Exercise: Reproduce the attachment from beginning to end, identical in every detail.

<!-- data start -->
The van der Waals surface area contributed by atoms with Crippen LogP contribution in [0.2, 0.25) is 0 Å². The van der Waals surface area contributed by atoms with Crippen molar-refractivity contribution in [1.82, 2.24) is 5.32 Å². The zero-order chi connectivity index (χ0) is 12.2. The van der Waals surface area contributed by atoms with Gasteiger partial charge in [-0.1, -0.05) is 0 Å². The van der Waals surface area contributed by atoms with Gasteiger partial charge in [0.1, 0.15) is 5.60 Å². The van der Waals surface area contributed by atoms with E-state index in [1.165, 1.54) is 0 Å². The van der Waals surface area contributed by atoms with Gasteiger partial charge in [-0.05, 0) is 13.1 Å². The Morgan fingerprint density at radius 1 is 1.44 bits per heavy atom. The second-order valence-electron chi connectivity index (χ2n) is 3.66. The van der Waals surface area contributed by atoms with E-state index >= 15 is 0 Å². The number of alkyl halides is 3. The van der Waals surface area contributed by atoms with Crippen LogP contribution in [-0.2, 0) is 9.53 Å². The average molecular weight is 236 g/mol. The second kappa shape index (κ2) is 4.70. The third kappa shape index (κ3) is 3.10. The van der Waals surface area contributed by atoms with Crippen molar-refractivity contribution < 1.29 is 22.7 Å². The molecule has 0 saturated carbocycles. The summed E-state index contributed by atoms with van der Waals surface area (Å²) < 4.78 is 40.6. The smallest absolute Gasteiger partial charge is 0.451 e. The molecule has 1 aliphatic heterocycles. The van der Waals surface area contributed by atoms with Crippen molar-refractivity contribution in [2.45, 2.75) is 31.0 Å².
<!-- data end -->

The van der Waals surface area contributed by atoms with Crippen LogP contribution in [0.2, 0.25) is 0 Å². The van der Waals surface area contributed by atoms with Crippen molar-refractivity contribution in [1.82, 2.24) is 5.32 Å². The zero-order chi connectivity index (χ0) is 12.2. The van der Waals surface area contributed by atoms with Gasteiger partial charge in [-0.1, -0.05) is 0 Å². The van der Waals surface area contributed by atoms with Gasteiger partial charge in [0.1, 0.15) is 5.60 Å². The van der Waals surface area contributed by atoms with E-state index in [1.165, 1.54) is 0 Å². The van der Waals surface area contributed by atoms with Gasteiger partial charge in [-0.05, 0) is 13.1 Å². The Morgan fingerprint density at radius 1 is 1.44 bits per heavy atom. The second-order valence-electron chi connectivity index (χ2n) is 3.66. The van der Waals surface area contributed by atoms with E-state index >= 15 is 0 Å². The number of alkyl halides is 3. The van der Waals surface area contributed by atoms with Crippen LogP contribution in [-0.2, 0) is 9.53 Å². The average molecular weight is 236 g/mol. The second kappa shape index (κ2) is 4.70. The third kappa shape index (κ3) is 3.10. The van der Waals surface area contributed by atoms with Crippen molar-refractivity contribution < 1.29 is 22.7 Å². The molecule has 0 saturated carbocycles. The summed E-state index contributed by atoms with van der Waals surface area (Å²) < 4.78 is 40.6. The smallest absolute Gasteiger partial charge is 0.451 e. The molecule has 1 aliphatic heterocycles. The van der Waals surface area contributed by atoms with Crippen molar-refractivity contribution in [2.45, 2.75) is 31.0 Å².